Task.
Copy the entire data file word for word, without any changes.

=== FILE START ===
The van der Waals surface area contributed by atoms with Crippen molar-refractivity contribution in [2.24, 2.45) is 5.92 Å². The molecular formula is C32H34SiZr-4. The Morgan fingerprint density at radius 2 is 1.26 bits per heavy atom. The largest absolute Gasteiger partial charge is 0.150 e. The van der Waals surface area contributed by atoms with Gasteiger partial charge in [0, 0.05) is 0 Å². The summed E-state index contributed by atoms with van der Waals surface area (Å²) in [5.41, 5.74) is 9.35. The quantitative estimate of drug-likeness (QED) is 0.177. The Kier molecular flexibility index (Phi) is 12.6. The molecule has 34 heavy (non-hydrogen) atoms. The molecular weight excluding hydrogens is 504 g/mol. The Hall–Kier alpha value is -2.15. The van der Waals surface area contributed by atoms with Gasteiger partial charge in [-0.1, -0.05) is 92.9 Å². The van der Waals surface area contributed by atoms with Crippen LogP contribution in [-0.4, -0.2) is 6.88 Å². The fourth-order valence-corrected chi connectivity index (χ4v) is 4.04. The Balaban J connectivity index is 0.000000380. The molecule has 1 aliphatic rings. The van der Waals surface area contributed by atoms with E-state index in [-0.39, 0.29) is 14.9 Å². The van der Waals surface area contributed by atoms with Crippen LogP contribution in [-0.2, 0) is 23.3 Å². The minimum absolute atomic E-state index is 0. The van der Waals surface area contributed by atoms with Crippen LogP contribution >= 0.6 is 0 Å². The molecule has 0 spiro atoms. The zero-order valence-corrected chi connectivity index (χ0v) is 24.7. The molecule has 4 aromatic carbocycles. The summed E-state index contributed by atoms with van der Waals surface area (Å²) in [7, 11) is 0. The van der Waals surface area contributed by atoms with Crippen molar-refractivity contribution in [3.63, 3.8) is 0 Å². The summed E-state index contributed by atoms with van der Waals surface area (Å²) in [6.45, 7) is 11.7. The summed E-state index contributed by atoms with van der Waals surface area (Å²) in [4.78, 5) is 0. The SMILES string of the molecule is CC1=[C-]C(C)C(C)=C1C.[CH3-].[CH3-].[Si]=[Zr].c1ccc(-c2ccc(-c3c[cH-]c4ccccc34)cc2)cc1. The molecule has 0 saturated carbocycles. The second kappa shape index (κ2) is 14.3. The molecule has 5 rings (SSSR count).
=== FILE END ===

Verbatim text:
The van der Waals surface area contributed by atoms with Crippen molar-refractivity contribution in [2.24, 2.45) is 5.92 Å². The molecular formula is C32H34SiZr-4. The Morgan fingerprint density at radius 2 is 1.26 bits per heavy atom. The largest absolute Gasteiger partial charge is 0.150 e. The van der Waals surface area contributed by atoms with Gasteiger partial charge in [0, 0.05) is 0 Å². The summed E-state index contributed by atoms with van der Waals surface area (Å²) in [5.41, 5.74) is 9.35. The quantitative estimate of drug-likeness (QED) is 0.177. The Kier molecular flexibility index (Phi) is 12.6. The molecule has 34 heavy (non-hydrogen) atoms. The molecular weight excluding hydrogens is 504 g/mol. The Hall–Kier alpha value is -2.15. The van der Waals surface area contributed by atoms with Gasteiger partial charge in [-0.1, -0.05) is 92.9 Å². The van der Waals surface area contributed by atoms with Crippen LogP contribution in [-0.4, -0.2) is 6.88 Å². The fourth-order valence-corrected chi connectivity index (χ4v) is 4.04. The Balaban J connectivity index is 0.000000380. The molecule has 1 aliphatic rings. The van der Waals surface area contributed by atoms with E-state index in [-0.39, 0.29) is 14.9 Å². The van der Waals surface area contributed by atoms with Crippen LogP contribution in [-0.2, 0) is 23.3 Å². The minimum absolute atomic E-state index is 0. The van der Waals surface area contributed by atoms with Crippen LogP contribution >= 0.6 is 0 Å². The molecule has 0 spiro atoms. The zero-order valence-corrected chi connectivity index (χ0v) is 24.7. The molecule has 4 aromatic carbocycles. The summed E-state index contributed by atoms with van der Waals surface area (Å²) in [7, 11) is 0. The van der Waals surface area contributed by atoms with Crippen molar-refractivity contribution in [3.63, 3.8) is 0 Å². The summed E-state index contributed by atoms with van der Waals surface area (Å²) in [6.45, 7) is 11.7. The summed E-state index contributed by atoms with van der Waals surface area (Å²) in [4.78, 5) is 0. The SMILES string of the molecule is CC1=[C-]C(C)C(C)=C1C.[CH3-].[CH3-].[Si]=[Zr].c1ccc(-c2ccc(-c3c[cH-]c4ccccc34)cc2)cc1. The molecule has 0 saturated carbocycles. The second kappa shape index (κ2) is 14.3. The molecule has 5 rings (SSSR count).